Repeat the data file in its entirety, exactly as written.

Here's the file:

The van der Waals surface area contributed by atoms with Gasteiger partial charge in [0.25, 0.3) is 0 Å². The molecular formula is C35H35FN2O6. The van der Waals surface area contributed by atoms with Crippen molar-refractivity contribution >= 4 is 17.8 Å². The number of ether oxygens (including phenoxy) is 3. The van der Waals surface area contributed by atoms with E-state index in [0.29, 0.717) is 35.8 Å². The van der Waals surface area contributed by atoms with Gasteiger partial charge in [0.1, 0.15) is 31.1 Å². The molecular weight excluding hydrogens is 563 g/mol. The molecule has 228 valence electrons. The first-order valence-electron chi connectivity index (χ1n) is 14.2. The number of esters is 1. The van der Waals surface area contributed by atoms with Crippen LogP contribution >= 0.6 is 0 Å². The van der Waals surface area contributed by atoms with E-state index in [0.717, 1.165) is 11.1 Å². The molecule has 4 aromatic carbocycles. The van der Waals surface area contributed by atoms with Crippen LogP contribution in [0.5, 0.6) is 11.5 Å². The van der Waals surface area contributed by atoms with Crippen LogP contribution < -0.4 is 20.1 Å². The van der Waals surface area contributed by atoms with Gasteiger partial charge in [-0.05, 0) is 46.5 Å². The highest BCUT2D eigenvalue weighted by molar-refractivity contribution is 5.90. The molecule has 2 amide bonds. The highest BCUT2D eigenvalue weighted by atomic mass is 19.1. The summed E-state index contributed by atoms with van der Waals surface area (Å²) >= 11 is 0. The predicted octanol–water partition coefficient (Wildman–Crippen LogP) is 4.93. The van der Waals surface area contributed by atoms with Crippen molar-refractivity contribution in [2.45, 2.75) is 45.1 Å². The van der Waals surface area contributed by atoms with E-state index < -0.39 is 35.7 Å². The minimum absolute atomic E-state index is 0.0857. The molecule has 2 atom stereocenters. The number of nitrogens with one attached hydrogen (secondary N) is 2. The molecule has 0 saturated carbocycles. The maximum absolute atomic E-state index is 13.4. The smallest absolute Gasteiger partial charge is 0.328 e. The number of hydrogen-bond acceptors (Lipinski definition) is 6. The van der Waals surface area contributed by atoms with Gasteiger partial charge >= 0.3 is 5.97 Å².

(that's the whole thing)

The van der Waals surface area contributed by atoms with Gasteiger partial charge in [0.25, 0.3) is 0 Å². The molecular formula is C35H35FN2O6. The van der Waals surface area contributed by atoms with Crippen molar-refractivity contribution >= 4 is 17.8 Å². The number of ether oxygens (including phenoxy) is 3. The van der Waals surface area contributed by atoms with E-state index in [0.29, 0.717) is 35.8 Å². The van der Waals surface area contributed by atoms with Gasteiger partial charge in [0.1, 0.15) is 31.1 Å². The molecular weight excluding hydrogens is 563 g/mol. The molecule has 228 valence electrons. The first-order valence-electron chi connectivity index (χ1n) is 14.2. The number of esters is 1. The van der Waals surface area contributed by atoms with Crippen LogP contribution >= 0.6 is 0 Å². The van der Waals surface area contributed by atoms with E-state index in [0.717, 1.165) is 11.1 Å². The molecule has 4 aromatic carbocycles. The van der Waals surface area contributed by atoms with Crippen LogP contribution in [0.5, 0.6) is 11.5 Å². The van der Waals surface area contributed by atoms with Crippen LogP contribution < -0.4 is 20.1 Å². The van der Waals surface area contributed by atoms with Gasteiger partial charge in [-0.05, 0) is 46.5 Å². The highest BCUT2D eigenvalue weighted by molar-refractivity contribution is 5.90. The molecule has 2 amide bonds. The highest BCUT2D eigenvalue weighted by atomic mass is 19.1. The summed E-state index contributed by atoms with van der Waals surface area (Å²) >= 11 is 0. The predicted octanol–water partition coefficient (Wildman–Crippen LogP) is 4.93. The van der Waals surface area contributed by atoms with Crippen molar-refractivity contribution in [2.45, 2.75) is 45.1 Å². The van der Waals surface area contributed by atoms with E-state index < -0.39 is 35.7 Å². The minimum absolute atomic E-state index is 0.0857. The molecule has 2 atom stereocenters. The number of nitrogens with one attached hydrogen (secondary N) is 2. The molecule has 0 saturated carbocycles. The maximum absolute atomic E-state index is 13.4. The smallest absolute Gasteiger partial charge is 0.328 e. The number of hydrogen-bond acceptors (Lipinski definition) is 6. The van der Waals surface area contributed by atoms with Gasteiger partial charge >= 0.3 is 5.97 Å².